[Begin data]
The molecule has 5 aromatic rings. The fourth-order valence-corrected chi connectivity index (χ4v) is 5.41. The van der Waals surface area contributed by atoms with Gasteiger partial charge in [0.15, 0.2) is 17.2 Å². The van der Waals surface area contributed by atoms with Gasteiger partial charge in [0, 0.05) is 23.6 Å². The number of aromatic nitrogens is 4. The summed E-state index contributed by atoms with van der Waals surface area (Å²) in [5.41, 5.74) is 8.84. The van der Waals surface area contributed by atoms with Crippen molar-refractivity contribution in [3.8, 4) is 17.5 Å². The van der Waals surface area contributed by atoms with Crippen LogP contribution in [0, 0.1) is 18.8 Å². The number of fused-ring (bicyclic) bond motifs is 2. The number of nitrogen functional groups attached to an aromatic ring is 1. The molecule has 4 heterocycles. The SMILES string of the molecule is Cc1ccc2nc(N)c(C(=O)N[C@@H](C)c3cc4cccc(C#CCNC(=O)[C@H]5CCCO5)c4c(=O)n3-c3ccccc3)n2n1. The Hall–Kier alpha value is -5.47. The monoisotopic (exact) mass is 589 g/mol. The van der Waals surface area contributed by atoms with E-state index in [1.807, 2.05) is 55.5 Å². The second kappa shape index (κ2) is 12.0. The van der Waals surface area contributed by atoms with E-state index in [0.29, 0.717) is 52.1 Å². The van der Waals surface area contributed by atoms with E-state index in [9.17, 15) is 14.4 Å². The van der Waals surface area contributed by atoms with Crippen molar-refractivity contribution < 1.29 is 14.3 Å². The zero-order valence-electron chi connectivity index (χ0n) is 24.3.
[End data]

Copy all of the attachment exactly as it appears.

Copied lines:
The molecule has 5 aromatic rings. The fourth-order valence-corrected chi connectivity index (χ4v) is 5.41. The van der Waals surface area contributed by atoms with Gasteiger partial charge in [0.15, 0.2) is 17.2 Å². The van der Waals surface area contributed by atoms with Gasteiger partial charge in [0, 0.05) is 23.6 Å². The number of aromatic nitrogens is 4. The summed E-state index contributed by atoms with van der Waals surface area (Å²) in [5.41, 5.74) is 8.84. The van der Waals surface area contributed by atoms with Crippen molar-refractivity contribution in [3.8, 4) is 17.5 Å². The van der Waals surface area contributed by atoms with Crippen LogP contribution in [0, 0.1) is 18.8 Å². The number of fused-ring (bicyclic) bond motifs is 2. The number of nitrogen functional groups attached to an aromatic ring is 1. The molecule has 4 heterocycles. The SMILES string of the molecule is Cc1ccc2nc(N)c(C(=O)N[C@@H](C)c3cc4cccc(C#CCNC(=O)[C@H]5CCCO5)c4c(=O)n3-c3ccccc3)n2n1. The Hall–Kier alpha value is -5.47. The monoisotopic (exact) mass is 589 g/mol. The van der Waals surface area contributed by atoms with E-state index in [1.807, 2.05) is 55.5 Å². The second kappa shape index (κ2) is 12.0. The van der Waals surface area contributed by atoms with E-state index in [0.29, 0.717) is 52.1 Å². The van der Waals surface area contributed by atoms with E-state index in [9.17, 15) is 14.4 Å². The van der Waals surface area contributed by atoms with Crippen molar-refractivity contribution < 1.29 is 14.3 Å². The zero-order valence-electron chi connectivity index (χ0n) is 24.3.